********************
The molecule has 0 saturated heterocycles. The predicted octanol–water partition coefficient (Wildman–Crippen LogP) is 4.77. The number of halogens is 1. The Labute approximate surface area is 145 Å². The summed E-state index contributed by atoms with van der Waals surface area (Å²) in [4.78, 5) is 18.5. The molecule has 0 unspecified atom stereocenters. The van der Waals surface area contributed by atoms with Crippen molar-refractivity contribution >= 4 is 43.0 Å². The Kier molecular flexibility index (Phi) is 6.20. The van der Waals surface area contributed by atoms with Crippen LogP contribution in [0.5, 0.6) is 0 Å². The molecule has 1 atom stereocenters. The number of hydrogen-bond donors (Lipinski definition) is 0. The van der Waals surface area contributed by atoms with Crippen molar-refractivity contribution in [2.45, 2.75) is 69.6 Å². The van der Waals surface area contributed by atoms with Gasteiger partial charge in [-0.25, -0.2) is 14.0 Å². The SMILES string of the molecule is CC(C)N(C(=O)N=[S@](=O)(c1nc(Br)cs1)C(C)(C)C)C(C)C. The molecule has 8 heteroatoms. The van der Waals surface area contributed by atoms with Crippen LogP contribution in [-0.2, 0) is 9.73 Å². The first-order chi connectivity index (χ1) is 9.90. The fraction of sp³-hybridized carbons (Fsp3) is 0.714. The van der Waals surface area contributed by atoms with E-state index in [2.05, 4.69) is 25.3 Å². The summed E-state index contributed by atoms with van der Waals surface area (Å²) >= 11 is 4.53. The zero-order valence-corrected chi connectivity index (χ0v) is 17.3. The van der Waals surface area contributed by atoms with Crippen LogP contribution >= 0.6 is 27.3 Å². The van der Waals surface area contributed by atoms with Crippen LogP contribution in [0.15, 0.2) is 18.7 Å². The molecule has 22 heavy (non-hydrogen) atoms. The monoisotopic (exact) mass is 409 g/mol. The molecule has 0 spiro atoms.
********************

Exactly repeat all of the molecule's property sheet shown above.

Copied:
The molecule has 0 saturated heterocycles. The predicted octanol–water partition coefficient (Wildman–Crippen LogP) is 4.77. The number of halogens is 1. The Labute approximate surface area is 145 Å². The summed E-state index contributed by atoms with van der Waals surface area (Å²) in [4.78, 5) is 18.5. The molecule has 0 unspecified atom stereocenters. The van der Waals surface area contributed by atoms with Crippen molar-refractivity contribution >= 4 is 43.0 Å². The Kier molecular flexibility index (Phi) is 6.20. The van der Waals surface area contributed by atoms with Crippen LogP contribution in [0.5, 0.6) is 0 Å². The molecule has 1 atom stereocenters. The number of hydrogen-bond donors (Lipinski definition) is 0. The van der Waals surface area contributed by atoms with Crippen molar-refractivity contribution in [2.45, 2.75) is 69.6 Å². The van der Waals surface area contributed by atoms with Gasteiger partial charge in [-0.25, -0.2) is 14.0 Å². The SMILES string of the molecule is CC(C)N(C(=O)N=[S@](=O)(c1nc(Br)cs1)C(C)(C)C)C(C)C. The molecule has 8 heteroatoms. The van der Waals surface area contributed by atoms with Crippen LogP contribution in [-0.2, 0) is 9.73 Å². The first-order chi connectivity index (χ1) is 9.90. The fraction of sp³-hybridized carbons (Fsp3) is 0.714. The van der Waals surface area contributed by atoms with E-state index in [2.05, 4.69) is 25.3 Å². The summed E-state index contributed by atoms with van der Waals surface area (Å²) >= 11 is 4.53. The zero-order valence-corrected chi connectivity index (χ0v) is 17.3. The van der Waals surface area contributed by atoms with Crippen LogP contribution >= 0.6 is 27.3 Å². The van der Waals surface area contributed by atoms with Crippen LogP contribution in [0.15, 0.2) is 18.7 Å². The molecule has 22 heavy (non-hydrogen) atoms. The monoisotopic (exact) mass is 409 g/mol. The molecule has 0 spiro atoms.